Relevance: a key part of providing more practical maths teaching is convincing students of its immense usefulness in later life. Understanding how maths is used is as important as learning it.

Technology: Digitisation advances rapidly. Maths teaching must take on-board. For example, it’s important to be aware of what’s happening more than knowing every nut and bolt of an algorithm.

All the above are challenges that can be met given adequate resources and a plan. What we get from the PM’s speech is muddle. Numeracy and maths are not the same. I’ve known people who can do remarkable mental calculations on the spot but who would run for the hills if faced with a quadratic equation or a bell curve.

Yes, statistics do underpin a number of activities in everyday life. However, even when you understand their workings the capacity to make bad choices is more in the judgment than in the calculation.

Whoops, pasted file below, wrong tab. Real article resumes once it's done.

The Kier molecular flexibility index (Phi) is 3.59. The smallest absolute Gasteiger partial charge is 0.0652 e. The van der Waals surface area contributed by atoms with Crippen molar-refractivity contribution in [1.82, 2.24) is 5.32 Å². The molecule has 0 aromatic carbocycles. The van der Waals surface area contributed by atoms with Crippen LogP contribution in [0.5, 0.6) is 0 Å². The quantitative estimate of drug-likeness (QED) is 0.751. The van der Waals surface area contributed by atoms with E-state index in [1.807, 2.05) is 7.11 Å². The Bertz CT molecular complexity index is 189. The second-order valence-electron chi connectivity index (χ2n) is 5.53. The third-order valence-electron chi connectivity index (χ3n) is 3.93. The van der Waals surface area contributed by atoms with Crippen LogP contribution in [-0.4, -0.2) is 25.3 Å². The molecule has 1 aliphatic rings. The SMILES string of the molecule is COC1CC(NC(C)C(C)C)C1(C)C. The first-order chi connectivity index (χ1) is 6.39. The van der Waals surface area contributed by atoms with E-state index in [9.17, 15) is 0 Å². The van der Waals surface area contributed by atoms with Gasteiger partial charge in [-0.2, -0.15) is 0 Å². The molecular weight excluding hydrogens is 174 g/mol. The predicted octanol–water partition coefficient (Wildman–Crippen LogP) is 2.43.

STEM education is a package. It’s part of everything we do in a complex society. There aren’t many occupations that are not touched by the need to know something about the underlying working of our devices, means and methods.

In the past those supporting the humanities may have spoken-up objecting to an overemphasis on STEM subjects. Now, what artist, writer, musician, historian, or geographer does not use technology in their everyday lives? I’d say more maths but done right. Make it practical.

POST: Prime Minister sets ambition of maths to 18 in speech – GOV.UK (www.gov.uk)

Crisis in Health

It’s difficult to think of a more inappropriate person to be Secretary of State for Health and Social Care[1]. He has all the bedside manner of Dracula. Prime Minister (PM) Rishi Sunak re-installed him in that vital Government post. So far, he’s achieved nothing but distress and mismanagement[2].